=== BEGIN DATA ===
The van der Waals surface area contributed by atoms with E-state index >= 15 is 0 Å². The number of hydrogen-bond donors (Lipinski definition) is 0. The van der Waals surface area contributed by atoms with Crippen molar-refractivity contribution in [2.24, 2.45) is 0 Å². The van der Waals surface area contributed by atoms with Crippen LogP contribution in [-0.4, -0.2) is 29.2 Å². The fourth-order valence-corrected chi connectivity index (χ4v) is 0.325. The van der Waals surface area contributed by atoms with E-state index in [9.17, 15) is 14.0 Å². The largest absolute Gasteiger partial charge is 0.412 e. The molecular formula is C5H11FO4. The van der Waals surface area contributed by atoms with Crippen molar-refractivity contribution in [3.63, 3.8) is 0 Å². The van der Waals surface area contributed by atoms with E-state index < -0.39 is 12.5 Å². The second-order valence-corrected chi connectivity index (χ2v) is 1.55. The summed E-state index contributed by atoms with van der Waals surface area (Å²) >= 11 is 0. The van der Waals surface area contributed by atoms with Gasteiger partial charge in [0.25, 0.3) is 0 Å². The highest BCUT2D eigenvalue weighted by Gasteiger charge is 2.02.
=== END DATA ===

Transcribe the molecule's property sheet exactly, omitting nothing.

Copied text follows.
The van der Waals surface area contributed by atoms with E-state index >= 15 is 0 Å². The number of hydrogen-bond donors (Lipinski definition) is 0. The van der Waals surface area contributed by atoms with Crippen molar-refractivity contribution in [2.24, 2.45) is 0 Å². The van der Waals surface area contributed by atoms with Crippen LogP contribution in [-0.4, -0.2) is 29.2 Å². The fourth-order valence-corrected chi connectivity index (χ4v) is 0.325. The van der Waals surface area contributed by atoms with E-state index in [9.17, 15) is 14.0 Å². The largest absolute Gasteiger partial charge is 0.412 e. The molecular formula is C5H11FO4. The van der Waals surface area contributed by atoms with Crippen molar-refractivity contribution in [3.63, 3.8) is 0 Å². The van der Waals surface area contributed by atoms with E-state index < -0.39 is 12.5 Å². The second-order valence-corrected chi connectivity index (χ2v) is 1.55. The summed E-state index contributed by atoms with van der Waals surface area (Å²) >= 11 is 0. The van der Waals surface area contributed by atoms with Gasteiger partial charge in [0.25, 0.3) is 0 Å². The highest BCUT2D eigenvalue weighted by Gasteiger charge is 2.02.